bonner and tobacco

Thu, 2009-08-27 14:33Kevin Grandia
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Exposing Jack "Astroturf" Bonner's Naked Fraud [video]

The very-active Avaaz Action Factory was in rare form recently when they showed up for a naked protest in front of the offices of DC’s Astroturf King, Bonner and Associates. The point of their action was to not only get a nice shower but to drive home the point that Bonner and Associates is a naked fraud.

A point I fully agree with.

As you may recall, Washington, DC corporate power player, Jack Bonner and his firm Bonner and Associates were recently busted for sending fake letters to Congress representatives urging them to vote against the Clean Energy and Security Act - the underhanded tactic was paid for by the Washington coal industry lobby who stands to lose big-time if their toxic emissions are regulated under the new act.

For those not up to speed on their PR spindoctoring nomenclature, Astroturfing is a an age old, slimy and undemocratic technique in which one manufactures a fake grassroots uprising. It is a big money service offered by some very powerful Washington public relations companies and one of the more successful of these is Bonner & Associates, which boasts of a long history of manufacturing fake grassroots movements for corporate America.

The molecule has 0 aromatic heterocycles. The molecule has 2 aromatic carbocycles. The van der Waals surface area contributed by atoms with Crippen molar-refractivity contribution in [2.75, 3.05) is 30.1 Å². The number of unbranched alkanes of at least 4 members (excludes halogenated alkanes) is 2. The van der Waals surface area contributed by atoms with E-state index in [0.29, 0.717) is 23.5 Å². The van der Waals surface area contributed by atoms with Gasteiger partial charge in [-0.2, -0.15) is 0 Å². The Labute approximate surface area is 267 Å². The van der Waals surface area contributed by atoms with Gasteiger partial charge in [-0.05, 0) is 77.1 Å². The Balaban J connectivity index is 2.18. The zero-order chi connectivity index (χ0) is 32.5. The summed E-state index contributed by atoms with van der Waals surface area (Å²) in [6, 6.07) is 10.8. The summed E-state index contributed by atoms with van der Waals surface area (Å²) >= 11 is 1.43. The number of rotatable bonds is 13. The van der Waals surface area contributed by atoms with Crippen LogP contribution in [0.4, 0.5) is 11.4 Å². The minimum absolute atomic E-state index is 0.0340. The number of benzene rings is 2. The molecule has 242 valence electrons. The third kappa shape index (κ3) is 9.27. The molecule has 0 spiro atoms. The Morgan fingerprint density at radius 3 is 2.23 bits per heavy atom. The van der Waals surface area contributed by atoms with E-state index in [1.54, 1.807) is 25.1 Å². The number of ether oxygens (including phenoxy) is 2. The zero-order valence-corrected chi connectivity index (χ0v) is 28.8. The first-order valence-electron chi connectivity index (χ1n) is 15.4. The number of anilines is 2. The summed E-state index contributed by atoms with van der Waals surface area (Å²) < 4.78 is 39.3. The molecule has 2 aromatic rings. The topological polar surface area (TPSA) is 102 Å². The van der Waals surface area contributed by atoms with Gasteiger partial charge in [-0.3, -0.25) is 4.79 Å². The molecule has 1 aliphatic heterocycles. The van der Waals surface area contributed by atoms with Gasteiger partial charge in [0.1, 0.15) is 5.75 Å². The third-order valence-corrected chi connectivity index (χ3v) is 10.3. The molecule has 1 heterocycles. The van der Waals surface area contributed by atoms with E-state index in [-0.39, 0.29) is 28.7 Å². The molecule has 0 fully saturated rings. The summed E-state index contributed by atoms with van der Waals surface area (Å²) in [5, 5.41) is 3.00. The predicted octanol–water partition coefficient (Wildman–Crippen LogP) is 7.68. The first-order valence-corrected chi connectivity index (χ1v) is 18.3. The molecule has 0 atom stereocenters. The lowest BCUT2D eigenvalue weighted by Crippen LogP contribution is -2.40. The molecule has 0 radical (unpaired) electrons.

Anyways. On to what you came for, the video [ps. here’s the photos from the naked protest]:

Wed, 2009-08-26 12:27Kevin Grandia
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Bonner & Associates: the long and undemocratic history of astroturfing

With a history that could surprise the most jaded Beltway insider, Jack Bonner, head of the D.C. public relations firm Bonner & Associates, might just be the king of corporate Astroturf in the nation’s capital.

Whether its on the health care debate or the proposed clean energy bill, a notorious public relations tactic known as  astroturfing is heavily influencing the public conversation.

Astroturfing, the manufacturing of a fake grassroots uprising, is a big money service offered by some very powerful Washington public relations companies. One of the more successful of these is Bonner & Associates, which boasts of a long history of manufacturing fake grassroots movements for corporate America. 

A 1993 New York Times article, A New Breed of Hired Hands Cultivates Grass-Roots Anger, profiles Jack Bonner and his company as a “new breed of Washington firms that has turned grass-roots organizing to the advantage of its high-paying clients, generally trade associations and corporations.” As the Times rightly puts it: “the rise of this industry has made it hard to tell the difference between manufactured public opinion and genuine explosions of popular sentiment.”

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